• Sure, you can still overload the operators manually, but Herb's comment of "finally achieving zero-overhead abstraction for comparisons" seems to not always be true. – Cris Luengo Jan 3 '18 at 17:39

For some definition of large. There is overhead because in a partial ordering, a == b iff a <= b and b <= a. The complexity would be the same as a topological sort, O(V+E). Of course, the modern C++ approach is to write safe, clean and readable code and then optimizing. You can choose to implement the spaceship operator first, then specialize once you determine performance bottlenecks.

  • I agree with your comment about writing clean code first and optimizing later. That's always solid advice! – Cris Luengo Jan 3 '18 at 17:36

Generally speaking, overloading <=> makes sense when you're dealing with a type where doing all comparisons at once is either only trivially more expensive or has the same cost as comparing them differently.

With strings, <=> seems more expensive than a straight == test, since you have to subtract each pair of two characters. However, since you already had to load each pair of characters into memory, adding a subtraction on top of that is a trivial expense. Indeed, comparing two numbers for equality is sometimes implemented by compilers as a subtraction and test against zero. And even for compilers that don't do that, the subtract and compare against zero is probably not significantly less efficient.

So for basic types like that, you're more or less fine.

When you're dealing with something like tree ordering, you really need to know up-front which operation you care about. If all you asked for was ==, you really don't want to have to search the rest of the tree just to know that they're unequal.

But personally... I would never implement something like tree ordering with comparison operators to begin with. Why? Because I think that comparisons like that ought to be logically fast operations. Whereas a tree search is such a slow operation that you really don't want to do it by accident or at any time other than when it is absolutely necessary.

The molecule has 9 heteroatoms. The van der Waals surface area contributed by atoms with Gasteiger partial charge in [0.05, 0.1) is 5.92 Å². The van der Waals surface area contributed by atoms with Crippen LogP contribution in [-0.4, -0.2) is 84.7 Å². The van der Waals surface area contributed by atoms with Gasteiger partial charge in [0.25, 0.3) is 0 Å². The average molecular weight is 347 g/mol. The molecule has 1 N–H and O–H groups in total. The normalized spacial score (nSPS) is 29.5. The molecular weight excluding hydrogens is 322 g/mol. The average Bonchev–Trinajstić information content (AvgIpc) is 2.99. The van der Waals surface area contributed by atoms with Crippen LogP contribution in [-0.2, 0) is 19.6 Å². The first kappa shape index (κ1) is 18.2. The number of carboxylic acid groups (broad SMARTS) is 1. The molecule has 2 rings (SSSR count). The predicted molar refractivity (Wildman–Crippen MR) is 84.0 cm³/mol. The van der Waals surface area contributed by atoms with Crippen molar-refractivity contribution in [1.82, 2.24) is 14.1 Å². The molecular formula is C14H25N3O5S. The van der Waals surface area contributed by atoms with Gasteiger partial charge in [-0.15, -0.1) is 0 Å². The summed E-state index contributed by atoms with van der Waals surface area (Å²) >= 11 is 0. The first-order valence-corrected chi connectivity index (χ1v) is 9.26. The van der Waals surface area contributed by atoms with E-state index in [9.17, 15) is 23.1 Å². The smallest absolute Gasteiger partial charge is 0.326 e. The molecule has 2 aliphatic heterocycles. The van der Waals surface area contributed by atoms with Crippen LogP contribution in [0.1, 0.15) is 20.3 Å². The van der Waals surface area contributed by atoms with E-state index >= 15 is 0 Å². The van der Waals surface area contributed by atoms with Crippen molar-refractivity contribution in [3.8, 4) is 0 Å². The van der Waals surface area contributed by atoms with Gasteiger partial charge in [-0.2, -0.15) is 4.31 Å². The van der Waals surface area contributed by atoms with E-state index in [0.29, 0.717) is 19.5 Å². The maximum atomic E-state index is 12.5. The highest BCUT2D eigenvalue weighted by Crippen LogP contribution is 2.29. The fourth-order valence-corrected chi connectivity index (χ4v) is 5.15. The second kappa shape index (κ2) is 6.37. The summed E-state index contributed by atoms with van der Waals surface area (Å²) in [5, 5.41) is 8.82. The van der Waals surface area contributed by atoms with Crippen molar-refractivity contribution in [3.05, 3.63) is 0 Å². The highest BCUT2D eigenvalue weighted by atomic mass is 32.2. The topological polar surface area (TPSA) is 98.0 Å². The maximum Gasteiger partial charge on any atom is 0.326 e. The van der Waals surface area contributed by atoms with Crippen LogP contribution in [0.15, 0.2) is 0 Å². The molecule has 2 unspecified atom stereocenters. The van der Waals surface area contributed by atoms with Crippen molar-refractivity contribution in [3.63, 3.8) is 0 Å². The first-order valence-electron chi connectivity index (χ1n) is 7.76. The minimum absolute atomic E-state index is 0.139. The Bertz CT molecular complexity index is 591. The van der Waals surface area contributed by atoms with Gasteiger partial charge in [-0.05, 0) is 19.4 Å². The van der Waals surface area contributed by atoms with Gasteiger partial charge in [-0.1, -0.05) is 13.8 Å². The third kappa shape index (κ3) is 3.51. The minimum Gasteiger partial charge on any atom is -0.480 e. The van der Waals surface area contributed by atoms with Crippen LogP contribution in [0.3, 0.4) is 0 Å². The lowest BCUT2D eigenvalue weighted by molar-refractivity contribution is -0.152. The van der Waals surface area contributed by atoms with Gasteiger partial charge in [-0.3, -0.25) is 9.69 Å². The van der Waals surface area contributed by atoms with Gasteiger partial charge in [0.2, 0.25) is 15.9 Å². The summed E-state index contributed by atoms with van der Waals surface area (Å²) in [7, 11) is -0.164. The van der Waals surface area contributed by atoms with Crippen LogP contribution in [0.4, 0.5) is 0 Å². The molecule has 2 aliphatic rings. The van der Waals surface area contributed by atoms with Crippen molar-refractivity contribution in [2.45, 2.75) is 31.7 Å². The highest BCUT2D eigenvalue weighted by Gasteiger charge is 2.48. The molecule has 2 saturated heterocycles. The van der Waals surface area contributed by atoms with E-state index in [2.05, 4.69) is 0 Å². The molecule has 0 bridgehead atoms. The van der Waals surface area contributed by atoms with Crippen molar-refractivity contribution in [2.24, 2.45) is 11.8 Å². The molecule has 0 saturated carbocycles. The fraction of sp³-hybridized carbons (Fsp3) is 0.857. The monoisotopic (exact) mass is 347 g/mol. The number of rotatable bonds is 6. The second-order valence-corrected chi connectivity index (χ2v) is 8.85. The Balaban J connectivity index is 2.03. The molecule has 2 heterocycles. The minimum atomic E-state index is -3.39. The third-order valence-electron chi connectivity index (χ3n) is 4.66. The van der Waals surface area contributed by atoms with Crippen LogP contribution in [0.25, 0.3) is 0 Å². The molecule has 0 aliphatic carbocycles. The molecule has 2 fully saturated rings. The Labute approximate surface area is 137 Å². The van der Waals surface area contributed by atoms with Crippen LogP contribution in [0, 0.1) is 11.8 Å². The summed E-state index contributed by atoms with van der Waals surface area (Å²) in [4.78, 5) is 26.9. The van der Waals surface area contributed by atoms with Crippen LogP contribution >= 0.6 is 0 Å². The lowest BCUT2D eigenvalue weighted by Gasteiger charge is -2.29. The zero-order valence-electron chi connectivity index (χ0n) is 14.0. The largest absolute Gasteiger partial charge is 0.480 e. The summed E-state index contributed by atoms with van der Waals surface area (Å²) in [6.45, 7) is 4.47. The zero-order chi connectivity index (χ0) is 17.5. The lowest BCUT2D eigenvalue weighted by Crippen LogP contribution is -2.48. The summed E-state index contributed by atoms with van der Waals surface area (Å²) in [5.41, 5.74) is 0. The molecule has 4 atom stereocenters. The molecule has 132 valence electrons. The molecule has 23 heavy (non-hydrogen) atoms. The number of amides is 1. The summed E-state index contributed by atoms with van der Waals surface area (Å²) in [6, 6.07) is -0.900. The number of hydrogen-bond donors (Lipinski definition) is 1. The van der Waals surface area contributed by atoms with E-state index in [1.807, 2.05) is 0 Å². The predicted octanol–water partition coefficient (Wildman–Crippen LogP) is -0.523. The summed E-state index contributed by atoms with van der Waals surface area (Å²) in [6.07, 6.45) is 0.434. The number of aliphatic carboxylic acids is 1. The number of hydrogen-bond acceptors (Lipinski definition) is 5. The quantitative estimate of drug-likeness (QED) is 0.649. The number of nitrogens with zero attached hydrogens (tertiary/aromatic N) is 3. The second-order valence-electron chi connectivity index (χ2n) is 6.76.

Just look at this case. What does it really mean to say that a person in a family tree is "less than" another? It means that one is a child of the other. Wouldn't it be more readable in code to just ask that question directly with is_transitive_child_of?

The more complex your comparison logic is, the less likely it is that what you're doing is really a "comparison". That there's probably some textual description that this "comparison" operation could be called that would be more readable.

Oh sure, such a class could have a function that returns a partial_order representing the relationship between the two objects. But I wouldn't call that function operator<=>.

But in any case, is <=> a zero-overhead abstraction of comparison? No; you can construct cases where it costs significantly more to compute the ordering than it does to detect the specific relation you asked for. But personally if that's the case, there's a good chance that you shouldn't be comparing such types through operators at all.